Many of the entries are undated, but one can safely say that the journal covers the period between the Sudetenland crisis of 1938 and early 1943. Much of the first half of the book deals with the fears and trials of European intellectuals that Russell/Jameson encounters and assists in her role as president of the British branch of PEN , and the second half with her experiences during the first years of World War Two, including the Blitz and rationing. While I initially thought Jameson’s reflections on these contemporary events would be the most interesting parts of the book, there is often such a relentless seriousness that too much of it becomes tedious. (Or ridiculous: “Turning her back on us, France is bequeathing us a summer. Very kind. It would be kinder still if she sent us her Fleet.”)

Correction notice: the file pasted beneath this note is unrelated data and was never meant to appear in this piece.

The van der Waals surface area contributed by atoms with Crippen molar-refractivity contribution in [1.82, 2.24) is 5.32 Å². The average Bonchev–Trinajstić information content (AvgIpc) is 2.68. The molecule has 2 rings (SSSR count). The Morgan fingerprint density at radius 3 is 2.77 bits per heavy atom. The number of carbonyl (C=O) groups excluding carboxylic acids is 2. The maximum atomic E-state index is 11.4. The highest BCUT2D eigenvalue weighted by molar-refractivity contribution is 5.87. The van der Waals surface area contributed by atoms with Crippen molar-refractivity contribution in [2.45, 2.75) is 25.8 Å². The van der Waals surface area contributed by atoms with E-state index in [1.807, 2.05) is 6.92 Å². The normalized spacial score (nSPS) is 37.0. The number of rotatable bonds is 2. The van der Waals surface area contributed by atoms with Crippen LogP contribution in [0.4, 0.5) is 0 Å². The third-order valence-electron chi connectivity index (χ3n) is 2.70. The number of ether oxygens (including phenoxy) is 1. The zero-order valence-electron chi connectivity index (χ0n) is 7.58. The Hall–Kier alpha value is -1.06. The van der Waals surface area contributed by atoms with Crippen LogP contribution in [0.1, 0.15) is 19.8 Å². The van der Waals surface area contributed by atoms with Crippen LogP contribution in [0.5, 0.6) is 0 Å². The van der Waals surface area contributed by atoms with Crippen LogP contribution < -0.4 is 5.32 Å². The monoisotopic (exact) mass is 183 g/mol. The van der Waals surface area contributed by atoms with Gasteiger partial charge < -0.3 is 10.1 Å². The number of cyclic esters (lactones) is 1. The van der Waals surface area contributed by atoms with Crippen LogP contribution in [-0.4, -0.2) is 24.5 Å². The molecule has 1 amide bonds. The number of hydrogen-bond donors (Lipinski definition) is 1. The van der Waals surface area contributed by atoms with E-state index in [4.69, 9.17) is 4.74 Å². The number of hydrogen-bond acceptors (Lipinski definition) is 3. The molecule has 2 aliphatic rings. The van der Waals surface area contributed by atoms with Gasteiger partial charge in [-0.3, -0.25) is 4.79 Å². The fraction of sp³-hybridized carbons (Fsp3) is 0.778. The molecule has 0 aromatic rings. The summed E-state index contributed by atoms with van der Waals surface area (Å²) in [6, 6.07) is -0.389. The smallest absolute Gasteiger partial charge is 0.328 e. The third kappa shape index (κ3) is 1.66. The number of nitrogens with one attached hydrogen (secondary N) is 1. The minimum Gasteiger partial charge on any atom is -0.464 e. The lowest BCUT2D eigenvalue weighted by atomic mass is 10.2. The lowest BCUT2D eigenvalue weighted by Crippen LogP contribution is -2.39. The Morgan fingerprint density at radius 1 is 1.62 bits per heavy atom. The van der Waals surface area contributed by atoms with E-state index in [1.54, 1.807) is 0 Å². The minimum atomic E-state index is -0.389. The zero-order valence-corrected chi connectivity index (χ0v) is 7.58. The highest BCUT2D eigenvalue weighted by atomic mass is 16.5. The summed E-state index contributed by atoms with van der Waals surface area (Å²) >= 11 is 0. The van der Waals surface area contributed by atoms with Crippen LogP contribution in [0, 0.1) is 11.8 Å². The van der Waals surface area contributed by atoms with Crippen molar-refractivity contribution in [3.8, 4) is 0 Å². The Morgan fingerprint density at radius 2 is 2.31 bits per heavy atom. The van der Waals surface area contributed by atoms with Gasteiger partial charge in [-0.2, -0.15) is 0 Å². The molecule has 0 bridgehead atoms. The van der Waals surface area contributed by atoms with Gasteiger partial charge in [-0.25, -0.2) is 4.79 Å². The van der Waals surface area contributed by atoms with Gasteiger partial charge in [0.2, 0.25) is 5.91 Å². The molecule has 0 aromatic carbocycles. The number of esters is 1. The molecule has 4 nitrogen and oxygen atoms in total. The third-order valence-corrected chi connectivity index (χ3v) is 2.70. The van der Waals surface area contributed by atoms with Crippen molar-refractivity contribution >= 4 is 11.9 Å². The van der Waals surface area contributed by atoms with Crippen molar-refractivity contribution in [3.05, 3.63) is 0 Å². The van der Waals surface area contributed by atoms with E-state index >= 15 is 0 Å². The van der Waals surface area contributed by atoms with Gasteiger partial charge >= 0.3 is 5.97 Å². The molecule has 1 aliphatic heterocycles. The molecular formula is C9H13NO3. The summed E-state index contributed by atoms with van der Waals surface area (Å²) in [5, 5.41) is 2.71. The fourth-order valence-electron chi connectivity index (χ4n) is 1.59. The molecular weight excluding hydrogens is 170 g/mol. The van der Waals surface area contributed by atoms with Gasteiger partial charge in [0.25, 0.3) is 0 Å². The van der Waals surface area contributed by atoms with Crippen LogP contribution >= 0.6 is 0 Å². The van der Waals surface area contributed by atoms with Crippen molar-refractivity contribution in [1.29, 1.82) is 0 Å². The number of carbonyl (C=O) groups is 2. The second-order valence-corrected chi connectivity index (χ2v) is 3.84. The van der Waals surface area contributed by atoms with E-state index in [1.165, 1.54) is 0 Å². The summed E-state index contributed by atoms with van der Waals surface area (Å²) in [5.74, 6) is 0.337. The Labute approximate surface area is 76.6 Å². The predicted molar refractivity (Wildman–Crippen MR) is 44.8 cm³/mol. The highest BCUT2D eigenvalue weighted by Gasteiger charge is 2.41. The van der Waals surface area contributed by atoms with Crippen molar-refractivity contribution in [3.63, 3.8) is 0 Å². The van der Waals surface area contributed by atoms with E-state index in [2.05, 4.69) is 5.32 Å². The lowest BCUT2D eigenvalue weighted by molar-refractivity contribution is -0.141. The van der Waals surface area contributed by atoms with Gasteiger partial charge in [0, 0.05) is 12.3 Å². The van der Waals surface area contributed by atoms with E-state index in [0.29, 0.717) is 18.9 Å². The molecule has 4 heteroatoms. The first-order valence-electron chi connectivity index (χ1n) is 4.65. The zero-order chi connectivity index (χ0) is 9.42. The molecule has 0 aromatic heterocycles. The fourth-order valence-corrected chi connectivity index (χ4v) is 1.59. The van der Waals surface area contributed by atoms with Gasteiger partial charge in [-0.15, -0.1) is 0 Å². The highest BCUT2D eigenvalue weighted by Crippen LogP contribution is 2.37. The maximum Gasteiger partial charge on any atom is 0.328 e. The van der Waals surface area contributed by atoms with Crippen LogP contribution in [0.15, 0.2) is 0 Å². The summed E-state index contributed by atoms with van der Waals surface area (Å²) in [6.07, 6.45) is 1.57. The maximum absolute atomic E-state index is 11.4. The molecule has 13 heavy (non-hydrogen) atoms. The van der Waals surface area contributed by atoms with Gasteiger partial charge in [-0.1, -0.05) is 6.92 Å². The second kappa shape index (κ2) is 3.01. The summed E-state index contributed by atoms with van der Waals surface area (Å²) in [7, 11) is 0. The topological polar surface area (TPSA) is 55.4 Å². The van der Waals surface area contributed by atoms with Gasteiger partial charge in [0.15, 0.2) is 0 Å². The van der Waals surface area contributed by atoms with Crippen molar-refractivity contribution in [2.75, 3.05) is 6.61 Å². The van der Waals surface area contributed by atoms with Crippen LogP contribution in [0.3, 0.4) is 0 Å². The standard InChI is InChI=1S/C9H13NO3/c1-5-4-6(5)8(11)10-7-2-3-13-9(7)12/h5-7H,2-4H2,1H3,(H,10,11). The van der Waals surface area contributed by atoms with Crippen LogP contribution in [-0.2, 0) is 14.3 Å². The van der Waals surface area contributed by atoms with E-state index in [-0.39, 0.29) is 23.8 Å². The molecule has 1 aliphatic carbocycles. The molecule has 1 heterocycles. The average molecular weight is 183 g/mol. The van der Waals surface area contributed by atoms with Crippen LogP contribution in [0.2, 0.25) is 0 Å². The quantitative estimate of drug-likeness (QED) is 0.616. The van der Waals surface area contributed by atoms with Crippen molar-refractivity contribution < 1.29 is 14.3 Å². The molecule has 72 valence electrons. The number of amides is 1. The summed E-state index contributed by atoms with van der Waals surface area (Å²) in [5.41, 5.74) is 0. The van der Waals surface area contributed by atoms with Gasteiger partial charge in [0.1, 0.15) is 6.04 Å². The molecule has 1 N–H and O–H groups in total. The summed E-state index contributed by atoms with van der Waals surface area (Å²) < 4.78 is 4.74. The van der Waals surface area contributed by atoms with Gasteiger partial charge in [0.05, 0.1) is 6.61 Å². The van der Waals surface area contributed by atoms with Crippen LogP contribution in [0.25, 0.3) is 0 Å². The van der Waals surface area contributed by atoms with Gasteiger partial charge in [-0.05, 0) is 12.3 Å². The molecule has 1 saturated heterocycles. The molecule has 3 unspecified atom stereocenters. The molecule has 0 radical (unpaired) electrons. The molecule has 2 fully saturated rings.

One of the themes the women return to frequently in The Girls in the Office is their belief that men are just little boys, infants with “hang-ups in their brains like spider webs.” I have heard this theme song so many times from so many women; and every time I hear it, I recoil. It is, quite obviously, a profoundly anti-male remark; it is also, I’m afraid, partly true. Saying it’s so gets us nowhere, though. The unhappy corollary to the fact that a lot of men are just little boys is the fact that so many women put up with it — cater to it, in fact, mother them, bolster their egos by subjugating their own — and feed right into the real problem, which is not that men are little boys but that men don’t like women very much, can’t deal with their demands, their sexuality, their equality.